Californians Fight to Have Gravestones With N-Word Removed From Local Cemetery

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In a California cemetery, gravestones inscribed with the “N” word have stood since 1954. But an effort is now underway to remove the stones, which locals believe are offensive.

According to the Associated Press, 36 grave markers–some for Blacks who lived in California in the 1840s– in an Eldorado Hills, Calif. cemetery are emblazoned with the provocative term.

The graves marked final resting places for African Americans who were part of the settlement known then as Negro Hill and died there during the Gold Rush period in the 1850s.

But the graves gained the N-word when they were moved to accommodate an Army Corps of Engineers water project that flooded the original cemetery in 1954 when the Corps of Engineers relocated the bodies, employing an unknown contractor.

The result is 36 concrete grave markers that read, “Unknown, Moved from N—-r Hill Cemetery by U.S. Government -1954,” according to The Sacramento Bee.

Michael Harris, leader of the Negro Burial Ground Project, has been working to remove the stones for a decade.

“Why is it a challenge to remove that? Nobody really understands,” Harris told the Bee. He said that he first discovered the graveyard in 1998 and was shocked, but the site didn't gain attention until his campaign to change the markers began in 2006.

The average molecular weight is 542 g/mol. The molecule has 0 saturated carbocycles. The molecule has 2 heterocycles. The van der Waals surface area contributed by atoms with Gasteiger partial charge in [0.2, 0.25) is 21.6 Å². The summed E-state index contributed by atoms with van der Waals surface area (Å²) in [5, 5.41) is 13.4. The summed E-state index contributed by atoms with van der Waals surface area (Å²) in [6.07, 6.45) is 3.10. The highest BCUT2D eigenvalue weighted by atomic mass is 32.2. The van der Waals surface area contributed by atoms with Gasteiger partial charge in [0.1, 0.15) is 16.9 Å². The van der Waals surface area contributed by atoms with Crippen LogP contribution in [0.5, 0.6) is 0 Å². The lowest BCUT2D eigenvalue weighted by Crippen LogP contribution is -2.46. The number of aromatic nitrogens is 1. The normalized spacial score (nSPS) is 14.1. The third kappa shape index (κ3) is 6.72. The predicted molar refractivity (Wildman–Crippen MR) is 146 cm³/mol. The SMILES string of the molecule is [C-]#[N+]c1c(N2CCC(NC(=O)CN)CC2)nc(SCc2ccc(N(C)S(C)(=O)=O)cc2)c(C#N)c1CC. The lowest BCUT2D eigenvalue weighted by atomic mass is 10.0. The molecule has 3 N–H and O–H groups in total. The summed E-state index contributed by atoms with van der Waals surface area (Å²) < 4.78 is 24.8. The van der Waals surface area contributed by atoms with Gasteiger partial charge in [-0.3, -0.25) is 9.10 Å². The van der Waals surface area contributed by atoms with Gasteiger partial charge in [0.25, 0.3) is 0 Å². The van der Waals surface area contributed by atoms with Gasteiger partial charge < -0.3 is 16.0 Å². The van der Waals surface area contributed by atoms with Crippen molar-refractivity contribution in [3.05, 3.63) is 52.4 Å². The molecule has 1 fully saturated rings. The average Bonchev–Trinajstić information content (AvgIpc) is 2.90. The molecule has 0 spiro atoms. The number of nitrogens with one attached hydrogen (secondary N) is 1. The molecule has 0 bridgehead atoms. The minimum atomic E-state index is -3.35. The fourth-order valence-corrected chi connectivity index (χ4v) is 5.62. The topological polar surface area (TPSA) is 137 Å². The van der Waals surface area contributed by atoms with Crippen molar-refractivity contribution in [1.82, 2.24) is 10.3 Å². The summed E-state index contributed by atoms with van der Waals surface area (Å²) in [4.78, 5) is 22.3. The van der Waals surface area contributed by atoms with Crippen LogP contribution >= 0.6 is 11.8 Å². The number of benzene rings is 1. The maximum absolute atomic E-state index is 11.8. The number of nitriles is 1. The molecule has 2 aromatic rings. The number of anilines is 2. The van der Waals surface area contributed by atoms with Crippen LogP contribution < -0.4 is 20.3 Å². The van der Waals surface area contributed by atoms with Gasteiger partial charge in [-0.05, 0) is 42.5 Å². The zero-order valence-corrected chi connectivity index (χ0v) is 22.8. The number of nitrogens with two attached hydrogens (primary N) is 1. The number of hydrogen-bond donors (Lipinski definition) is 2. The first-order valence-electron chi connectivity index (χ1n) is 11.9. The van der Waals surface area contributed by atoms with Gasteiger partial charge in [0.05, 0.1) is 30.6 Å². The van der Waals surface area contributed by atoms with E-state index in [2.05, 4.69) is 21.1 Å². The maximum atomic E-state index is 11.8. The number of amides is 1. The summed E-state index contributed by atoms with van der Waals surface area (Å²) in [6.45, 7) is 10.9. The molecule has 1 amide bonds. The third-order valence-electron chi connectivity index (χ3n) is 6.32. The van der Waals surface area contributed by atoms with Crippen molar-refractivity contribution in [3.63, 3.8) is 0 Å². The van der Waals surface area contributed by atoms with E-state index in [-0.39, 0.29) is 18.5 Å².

County officials say that they have developed a tentative plan to replace most of the markers, but they will keep one with an explanation of the discrimination and its correction. Harris, a 47 year-old student of African American culture, said the plan would have to be endorsed by supporters of his campaign.

According to Fox News Sacramento affiliate KTXL-TV, a local Boy Scout troop brought additional public attention to the issue and raised money to change the headstones.

AT&T offered to spend $20,000 to remark the stones. But Harris discouraged the effort saying, according to the Auburn (Calif.) Journal, “the idea of brushing the markers under the table, so to speak, in a hidden, cloaked process showed further disrespect.

“The story, for whatever reason, is beyond the cognition of those who just want to change the grave markers without telling the broader story of Negro Hill…You can’t put a stop sign on a street without telling people what you’re going to do and why you’re doing it in a study.